Kálvin tér Station is one of the stunning achievements of experimenting with space, structure and light in designing the new metro line M4, Budapest, Hungary. Kálvin tér is one of the largest stations of the line, due to its position as an interchange station with line M3 under a busy inner city square. The complex functional requirements have resulted in a rather complex spatial arrangement. Since the initial decision was to use cut-and-cover construction technologies to create station structures, the basic architectural idea was to use the advantages of this system, and create large open spaces over the platforms. The main spatial attractions of the station are the structural elements with their characteristic curved forms. Approaching passengers can feel the drama of movement in space as the escalators are placed freely in the void of the huge open concrete box. Arriving by the elevators through the strata of space holds a similar surprise. The roughness of the surfaces of the large structural elements and the perimeter walls is balanced by the fine finishes of elements closer to the passengers. The interconnection tunnel between the two underground lines has a vivid colour scheme which creates a link between two epochs of urban infrastructure. The decoration of the station is much more modest: the idea was to give priority to pure architectural elements and the sign and wayfinding system. The pixels of a mosaic tile add up to create a graphic composition, echoing the scores and words of a psalm of the protestant church on the square above. Light as a functional and decorating device has an important role here as well. The spatial structure is redefined by direct and reflective lights, emphasizing certain platform and other areas and obscuring others.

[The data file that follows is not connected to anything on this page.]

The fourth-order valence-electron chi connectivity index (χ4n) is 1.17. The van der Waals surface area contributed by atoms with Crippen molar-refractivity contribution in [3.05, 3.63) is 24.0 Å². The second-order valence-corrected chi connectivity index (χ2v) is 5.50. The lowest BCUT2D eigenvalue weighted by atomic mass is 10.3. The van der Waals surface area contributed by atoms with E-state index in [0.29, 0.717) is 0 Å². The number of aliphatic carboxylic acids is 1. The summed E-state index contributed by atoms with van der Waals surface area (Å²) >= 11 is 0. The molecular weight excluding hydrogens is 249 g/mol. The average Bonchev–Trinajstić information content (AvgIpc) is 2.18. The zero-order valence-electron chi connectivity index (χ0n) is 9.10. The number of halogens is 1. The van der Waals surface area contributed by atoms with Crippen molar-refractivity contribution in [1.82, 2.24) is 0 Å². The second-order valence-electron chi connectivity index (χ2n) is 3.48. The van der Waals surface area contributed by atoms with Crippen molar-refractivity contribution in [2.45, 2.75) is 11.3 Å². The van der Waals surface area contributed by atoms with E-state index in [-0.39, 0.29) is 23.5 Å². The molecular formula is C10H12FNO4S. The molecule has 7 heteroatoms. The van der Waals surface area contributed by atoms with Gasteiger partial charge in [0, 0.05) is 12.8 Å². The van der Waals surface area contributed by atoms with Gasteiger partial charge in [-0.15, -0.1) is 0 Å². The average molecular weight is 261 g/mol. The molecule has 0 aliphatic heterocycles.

Metro line M4 in Budapest, Hungary has been the largest infrastructure project of the city for the last decades. Following a national competition in 2004, Palatium Stúdió Ltd. created a network of architectural offices to work on the new metro line. Palatium Stúdió had a primary role in defining the architectural tasks and the design background; however, architects from various offices worked out a common architectural language together. Thus, similar gestures of handling spaces, functions and materials inform the world of the stations, and at the same time, each station became unique, based on the artistic intentions of the designer. The line with its ten stations therefore can be regarded as a ‘building with ten wings’, where each wing has its own atmosphere, while they clearly belong together.
The ten stations (including Kálvin tér Station) of the new metro line M4, Budapest, Hungary were nominated for the European Union Prize for Contemporary Architecture – Mies van der Rohe Award 2015.